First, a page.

Air Force moves ahead with part of F-16 relocation plan

Sep 25, 2012

Fairbanks, AK - Both of Alaska’s Senators met with the Commander of the Pacific Air Forces this week.  Commander Herbert “Hawk” Carlisle assured both Senator Lisa Murkowski and Senator Mark Begich that plans to demolish three buildings on Eielson Air Force Base have been scrapped, but the Air Force is still moving ahead with a process required as part of the plan to relocate Eielson’s F-16 Aggressor Squadron to Joint Base Elmendorf Richardson. 

The Air Force is required to carry out an Environmental Assessment, as part of their proposal to relocate Eielson’s F-16 Aggressor Squadron.  The EA examines the socio-economic impacts of the transfer.
A team was in Fairbanks last month to continue that process.  The EA comes with a $210-thousand dollar price tag. That money is coming out of the Fiscal Year 2012 budget.   In a written statement, Senator Lisa Murkowski says she would prefer to see the Air Force “spend $200,000 studying ways to make Eielson more efficient, or new missions than continue down the road of pursuing a relocation that Congress has expressly rejected and may never support.”

Senator Murkowski says the action goes against language she secured in a bill in July as a member of the Senate Defense Appropriations Subcommittee.  She says it’s also contrary to a mandate from Secretary of Defense Leon Panetta.  In June, he put a hold on any Air Force Transfers in Fiscal year 2013.
North Pole Mayor Doug Isaacson also says he’s disappointed that the Air Force continues to move forward with the process.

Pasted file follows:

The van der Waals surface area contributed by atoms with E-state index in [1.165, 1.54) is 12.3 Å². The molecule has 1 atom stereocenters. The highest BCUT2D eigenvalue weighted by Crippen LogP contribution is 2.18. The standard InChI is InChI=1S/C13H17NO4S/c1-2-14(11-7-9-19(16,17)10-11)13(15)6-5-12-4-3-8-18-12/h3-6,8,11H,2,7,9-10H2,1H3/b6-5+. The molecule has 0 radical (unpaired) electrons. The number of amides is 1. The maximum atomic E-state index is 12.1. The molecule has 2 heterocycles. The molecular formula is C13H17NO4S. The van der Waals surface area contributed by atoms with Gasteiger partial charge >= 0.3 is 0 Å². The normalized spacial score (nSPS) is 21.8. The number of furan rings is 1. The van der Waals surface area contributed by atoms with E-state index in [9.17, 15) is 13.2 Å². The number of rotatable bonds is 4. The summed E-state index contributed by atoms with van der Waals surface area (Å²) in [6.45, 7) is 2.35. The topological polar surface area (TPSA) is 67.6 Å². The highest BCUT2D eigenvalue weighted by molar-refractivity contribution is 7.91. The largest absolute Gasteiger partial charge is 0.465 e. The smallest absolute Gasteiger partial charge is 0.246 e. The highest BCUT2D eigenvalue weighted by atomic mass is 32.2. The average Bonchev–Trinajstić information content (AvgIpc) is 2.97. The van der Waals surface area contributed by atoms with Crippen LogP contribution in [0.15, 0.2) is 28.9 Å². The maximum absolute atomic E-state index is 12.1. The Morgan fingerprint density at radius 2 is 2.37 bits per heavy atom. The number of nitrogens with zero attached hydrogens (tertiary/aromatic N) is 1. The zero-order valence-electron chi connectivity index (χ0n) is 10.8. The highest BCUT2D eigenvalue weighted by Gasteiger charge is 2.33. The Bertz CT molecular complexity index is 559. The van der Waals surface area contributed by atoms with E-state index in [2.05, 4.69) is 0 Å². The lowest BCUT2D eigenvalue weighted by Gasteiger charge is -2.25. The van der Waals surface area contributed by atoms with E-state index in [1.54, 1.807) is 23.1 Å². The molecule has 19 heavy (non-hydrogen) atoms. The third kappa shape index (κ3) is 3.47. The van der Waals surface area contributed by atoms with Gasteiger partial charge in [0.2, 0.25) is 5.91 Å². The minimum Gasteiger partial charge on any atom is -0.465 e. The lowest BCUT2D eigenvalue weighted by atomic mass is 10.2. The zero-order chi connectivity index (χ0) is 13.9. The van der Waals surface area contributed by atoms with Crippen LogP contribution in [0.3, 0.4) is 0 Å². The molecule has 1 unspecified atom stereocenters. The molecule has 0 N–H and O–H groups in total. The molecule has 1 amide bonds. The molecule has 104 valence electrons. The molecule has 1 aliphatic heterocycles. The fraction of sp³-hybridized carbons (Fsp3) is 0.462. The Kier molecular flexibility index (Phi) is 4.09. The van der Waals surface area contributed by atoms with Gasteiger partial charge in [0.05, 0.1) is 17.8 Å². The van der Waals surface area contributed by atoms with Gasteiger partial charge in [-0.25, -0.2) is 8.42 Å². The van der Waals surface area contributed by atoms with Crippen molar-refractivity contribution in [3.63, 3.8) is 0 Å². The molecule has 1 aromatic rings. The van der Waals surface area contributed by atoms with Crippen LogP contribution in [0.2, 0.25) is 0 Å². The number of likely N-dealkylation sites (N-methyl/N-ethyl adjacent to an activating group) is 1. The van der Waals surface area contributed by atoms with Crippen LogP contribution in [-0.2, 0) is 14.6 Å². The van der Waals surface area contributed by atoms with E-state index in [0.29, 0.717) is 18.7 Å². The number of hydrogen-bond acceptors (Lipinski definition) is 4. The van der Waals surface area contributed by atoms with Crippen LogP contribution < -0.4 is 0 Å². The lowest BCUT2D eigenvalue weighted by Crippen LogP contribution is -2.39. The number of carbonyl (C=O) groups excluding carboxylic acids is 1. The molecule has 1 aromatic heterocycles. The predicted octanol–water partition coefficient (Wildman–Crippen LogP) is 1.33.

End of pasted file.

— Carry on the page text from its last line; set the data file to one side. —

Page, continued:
“It’s somewhat misleading if you’re on the Secretary level saying to our congressional delegation that there is not going to be any further money spent or any attempts to move the F-16s during this time," he says, "unless congress takes some budget actions to allow it.  They want to be ready to move at the end of the waiting period one way or the other.”

Depending on the results of the EA and pending language in four funding bills currently before congress, the Air Force could move the squadron in Fiscal Year 2014.  Secretary of the Air Force Michael Donley recently delivered a keynote address during the Air Force Association’s Air and Space Conference in which he addressed force structure changes. “Considering today’s dynamic strategic environment and confronting serious fiscal constraints," Donley said in his speech, "we determined the best course of action for the Air Force is to trade size for quality.”

In an email, officials at Pacific Air Forces Headquarters in Hawaii confirm that the Environmental Assessment is due out by the end of the calendar year.